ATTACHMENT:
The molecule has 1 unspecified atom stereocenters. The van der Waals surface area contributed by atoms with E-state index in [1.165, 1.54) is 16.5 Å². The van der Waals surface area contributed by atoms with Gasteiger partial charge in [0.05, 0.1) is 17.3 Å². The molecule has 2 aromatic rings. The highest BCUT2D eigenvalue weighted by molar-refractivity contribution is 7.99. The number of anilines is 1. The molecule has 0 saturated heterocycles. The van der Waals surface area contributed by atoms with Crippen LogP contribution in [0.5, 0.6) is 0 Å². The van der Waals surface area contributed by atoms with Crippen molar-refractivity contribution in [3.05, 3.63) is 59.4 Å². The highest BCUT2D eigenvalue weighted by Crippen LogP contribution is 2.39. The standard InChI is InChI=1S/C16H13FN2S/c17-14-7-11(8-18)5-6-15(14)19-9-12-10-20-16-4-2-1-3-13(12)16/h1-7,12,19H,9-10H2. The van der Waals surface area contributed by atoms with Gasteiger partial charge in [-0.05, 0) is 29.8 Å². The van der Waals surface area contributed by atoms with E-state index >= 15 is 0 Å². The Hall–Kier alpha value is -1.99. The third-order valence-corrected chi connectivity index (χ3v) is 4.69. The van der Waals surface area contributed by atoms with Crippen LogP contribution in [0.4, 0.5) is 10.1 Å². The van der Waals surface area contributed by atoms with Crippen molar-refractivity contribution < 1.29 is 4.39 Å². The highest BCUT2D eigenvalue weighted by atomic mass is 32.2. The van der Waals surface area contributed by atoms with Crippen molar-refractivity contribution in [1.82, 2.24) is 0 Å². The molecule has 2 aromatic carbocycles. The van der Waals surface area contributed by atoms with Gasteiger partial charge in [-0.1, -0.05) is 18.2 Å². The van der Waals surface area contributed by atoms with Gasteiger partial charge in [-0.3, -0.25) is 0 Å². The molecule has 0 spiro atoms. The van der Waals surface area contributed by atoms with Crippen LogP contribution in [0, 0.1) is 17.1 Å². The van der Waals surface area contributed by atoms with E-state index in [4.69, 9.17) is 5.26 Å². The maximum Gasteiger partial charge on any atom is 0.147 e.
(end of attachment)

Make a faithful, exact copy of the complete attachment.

The molecule has 1 unspecified atom stereocenters. The van der Waals surface area contributed by atoms with E-state index in [1.165, 1.54) is 16.5 Å². The van der Waals surface area contributed by atoms with Gasteiger partial charge in [0.05, 0.1) is 17.3 Å². The molecule has 2 aromatic rings. The highest BCUT2D eigenvalue weighted by molar-refractivity contribution is 7.99. The number of anilines is 1. The molecule has 0 saturated heterocycles. The van der Waals surface area contributed by atoms with Crippen LogP contribution in [0.5, 0.6) is 0 Å². The van der Waals surface area contributed by atoms with Crippen molar-refractivity contribution in [3.05, 3.63) is 59.4 Å². The highest BCUT2D eigenvalue weighted by Crippen LogP contribution is 2.39. The standard InChI is InChI=1S/C16H13FN2S/c17-14-7-11(8-18)5-6-15(14)19-9-12-10-20-16-4-2-1-3-13(12)16/h1-7,12,19H,9-10H2. The van der Waals surface area contributed by atoms with Gasteiger partial charge in [-0.05, 0) is 29.8 Å². The van der Waals surface area contributed by atoms with E-state index >= 15 is 0 Å². The Hall–Kier alpha value is -1.99. The third-order valence-corrected chi connectivity index (χ3v) is 4.69. The van der Waals surface area contributed by atoms with Crippen LogP contribution in [0.4, 0.5) is 10.1 Å². The van der Waals surface area contributed by atoms with Crippen molar-refractivity contribution < 1.29 is 4.39 Å². The highest BCUT2D eigenvalue weighted by atomic mass is 32.2. The van der Waals surface area contributed by atoms with Crippen molar-refractivity contribution in [1.82, 2.24) is 0 Å². The molecule has 2 aromatic carbocycles. The van der Waals surface area contributed by atoms with Gasteiger partial charge in [-0.1, -0.05) is 18.2 Å². The van der Waals surface area contributed by atoms with Gasteiger partial charge in [-0.3, -0.25) is 0 Å². The molecule has 0 spiro atoms. The van der Waals surface area contributed by atoms with Crippen LogP contribution in [0, 0.1) is 17.1 Å². The van der Waals surface area contributed by atoms with E-state index in [4.69, 9.17) is 5.26 Å². The maximum Gasteiger partial charge on any atom is 0.147 e.